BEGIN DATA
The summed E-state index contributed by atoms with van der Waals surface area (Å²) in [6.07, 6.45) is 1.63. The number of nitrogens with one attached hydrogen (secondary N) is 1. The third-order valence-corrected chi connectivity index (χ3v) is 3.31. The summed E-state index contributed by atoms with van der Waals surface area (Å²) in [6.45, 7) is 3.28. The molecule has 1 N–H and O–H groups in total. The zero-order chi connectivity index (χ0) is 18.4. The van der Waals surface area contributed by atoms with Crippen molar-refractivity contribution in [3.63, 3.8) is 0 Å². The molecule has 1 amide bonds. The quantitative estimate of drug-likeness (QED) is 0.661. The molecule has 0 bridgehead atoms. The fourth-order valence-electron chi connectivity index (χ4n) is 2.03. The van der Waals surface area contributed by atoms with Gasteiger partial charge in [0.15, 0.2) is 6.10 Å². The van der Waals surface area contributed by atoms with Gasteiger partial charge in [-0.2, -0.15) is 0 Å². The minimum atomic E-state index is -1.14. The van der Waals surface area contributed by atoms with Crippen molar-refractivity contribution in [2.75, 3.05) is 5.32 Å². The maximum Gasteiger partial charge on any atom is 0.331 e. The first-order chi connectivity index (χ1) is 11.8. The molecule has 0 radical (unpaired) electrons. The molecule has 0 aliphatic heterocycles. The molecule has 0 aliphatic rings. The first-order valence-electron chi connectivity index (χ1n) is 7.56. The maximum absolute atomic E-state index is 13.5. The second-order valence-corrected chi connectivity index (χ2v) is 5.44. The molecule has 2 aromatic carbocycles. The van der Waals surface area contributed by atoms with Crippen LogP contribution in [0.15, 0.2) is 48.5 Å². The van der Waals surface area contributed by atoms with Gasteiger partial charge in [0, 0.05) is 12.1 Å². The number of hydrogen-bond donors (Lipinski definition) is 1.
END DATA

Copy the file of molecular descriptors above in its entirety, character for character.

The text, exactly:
The summed E-state index contributed by atoms with van der Waals surface area (Å²) in [6.07, 6.45) is 1.63. The number of nitrogens with one attached hydrogen (secondary N) is 1. The third-order valence-corrected chi connectivity index (χ3v) is 3.31. The summed E-state index contributed by atoms with van der Waals surface area (Å²) in [6.45, 7) is 3.28. The molecule has 1 N–H and O–H groups in total. The zero-order chi connectivity index (χ0) is 18.4. The van der Waals surface area contributed by atoms with Crippen molar-refractivity contribution in [3.63, 3.8) is 0 Å². The molecule has 1 amide bonds. The quantitative estimate of drug-likeness (QED) is 0.661. The molecule has 0 bridgehead atoms. The fourth-order valence-electron chi connectivity index (χ4n) is 2.03. The van der Waals surface area contributed by atoms with Gasteiger partial charge in [0.15, 0.2) is 6.10 Å². The van der Waals surface area contributed by atoms with Gasteiger partial charge in [-0.2, -0.15) is 0 Å². The minimum atomic E-state index is -1.14. The van der Waals surface area contributed by atoms with Crippen molar-refractivity contribution in [2.75, 3.05) is 5.32 Å². The maximum Gasteiger partial charge on any atom is 0.331 e. The first-order chi connectivity index (χ1) is 11.8. The molecule has 0 radical (unpaired) electrons. The molecule has 0 aliphatic heterocycles. The molecule has 0 aliphatic rings. The first-order valence-electron chi connectivity index (χ1n) is 7.56. The maximum absolute atomic E-state index is 13.5. The second-order valence-corrected chi connectivity index (χ2v) is 5.44. The molecule has 2 aromatic carbocycles. The van der Waals surface area contributed by atoms with Crippen LogP contribution in [0.15, 0.2) is 48.5 Å². The van der Waals surface area contributed by atoms with Gasteiger partial charge in [0, 0.05) is 12.1 Å². The number of hydrogen-bond donors (Lipinski definition) is 1.